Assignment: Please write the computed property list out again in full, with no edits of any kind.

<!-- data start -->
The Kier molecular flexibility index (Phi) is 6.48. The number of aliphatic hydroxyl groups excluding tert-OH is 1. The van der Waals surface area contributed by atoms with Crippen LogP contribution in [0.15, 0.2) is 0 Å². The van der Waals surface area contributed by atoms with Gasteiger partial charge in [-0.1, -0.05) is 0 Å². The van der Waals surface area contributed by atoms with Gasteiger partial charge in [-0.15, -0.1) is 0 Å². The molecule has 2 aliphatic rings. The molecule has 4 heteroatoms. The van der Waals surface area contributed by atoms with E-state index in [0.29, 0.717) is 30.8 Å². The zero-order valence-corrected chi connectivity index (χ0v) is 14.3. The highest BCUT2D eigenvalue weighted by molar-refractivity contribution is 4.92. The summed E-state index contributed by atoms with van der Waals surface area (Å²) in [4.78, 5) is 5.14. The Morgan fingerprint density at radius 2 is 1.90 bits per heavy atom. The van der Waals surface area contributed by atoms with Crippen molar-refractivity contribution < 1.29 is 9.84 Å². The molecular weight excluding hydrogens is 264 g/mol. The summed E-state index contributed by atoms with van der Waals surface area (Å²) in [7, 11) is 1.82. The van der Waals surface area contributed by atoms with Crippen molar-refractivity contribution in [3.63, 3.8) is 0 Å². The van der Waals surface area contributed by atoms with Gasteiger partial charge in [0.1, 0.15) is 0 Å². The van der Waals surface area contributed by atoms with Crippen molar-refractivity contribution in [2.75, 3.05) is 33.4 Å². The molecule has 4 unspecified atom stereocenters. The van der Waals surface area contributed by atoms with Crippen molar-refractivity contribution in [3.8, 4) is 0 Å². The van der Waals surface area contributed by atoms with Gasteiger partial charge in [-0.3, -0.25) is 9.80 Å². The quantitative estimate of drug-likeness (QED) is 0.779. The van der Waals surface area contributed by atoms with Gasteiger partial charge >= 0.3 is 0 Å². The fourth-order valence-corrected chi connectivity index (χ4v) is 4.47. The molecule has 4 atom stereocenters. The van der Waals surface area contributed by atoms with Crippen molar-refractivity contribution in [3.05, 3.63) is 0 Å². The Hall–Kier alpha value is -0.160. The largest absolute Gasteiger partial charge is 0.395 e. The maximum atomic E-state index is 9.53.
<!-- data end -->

The Kier molecular flexibility index (Phi) is 6.48. The number of aliphatic hydroxyl groups excluding tert-OH is 1. The van der Waals surface area contributed by atoms with Crippen LogP contribution in [0.15, 0.2) is 0 Å². The van der Waals surface area contributed by atoms with Gasteiger partial charge in [-0.1, -0.05) is 0 Å². The van der Waals surface area contributed by atoms with Gasteiger partial charge in [-0.15, -0.1) is 0 Å². The molecule has 2 aliphatic rings. The molecule has 4 heteroatoms. The van der Waals surface area contributed by atoms with E-state index in [0.29, 0.717) is 30.8 Å². The zero-order valence-corrected chi connectivity index (χ0v) is 14.3. The highest BCUT2D eigenvalue weighted by molar-refractivity contribution is 4.92. The summed E-state index contributed by atoms with van der Waals surface area (Å²) in [4.78, 5) is 5.14. The Morgan fingerprint density at radius 2 is 1.90 bits per heavy atom. The van der Waals surface area contributed by atoms with Crippen molar-refractivity contribution < 1.29 is 9.84 Å². The molecular weight excluding hydrogens is 264 g/mol. The summed E-state index contributed by atoms with van der Waals surface area (Å²) in [7, 11) is 1.82. The van der Waals surface area contributed by atoms with Crippen molar-refractivity contribution in [3.63, 3.8) is 0 Å². The van der Waals surface area contributed by atoms with Gasteiger partial charge in [0.1, 0.15) is 0 Å². The van der Waals surface area contributed by atoms with Crippen molar-refractivity contribution in [2.75, 3.05) is 33.4 Å². The molecule has 4 unspecified atom stereocenters. The van der Waals surface area contributed by atoms with Crippen molar-refractivity contribution in [3.8, 4) is 0 Å². The van der Waals surface area contributed by atoms with Gasteiger partial charge in [-0.3, -0.25) is 9.80 Å². The quantitative estimate of drug-likeness (QED) is 0.779. The van der Waals surface area contributed by atoms with Gasteiger partial charge >= 0.3 is 0 Å². The fourth-order valence-corrected chi connectivity index (χ4v) is 4.47. The molecule has 4 atom stereocenters. The van der Waals surface area contributed by atoms with Crippen molar-refractivity contribution in [3.05, 3.63) is 0 Å². The Hall–Kier alpha value is -0.160. The largest absolute Gasteiger partial charge is 0.395 e. The maximum atomic E-state index is 9.53.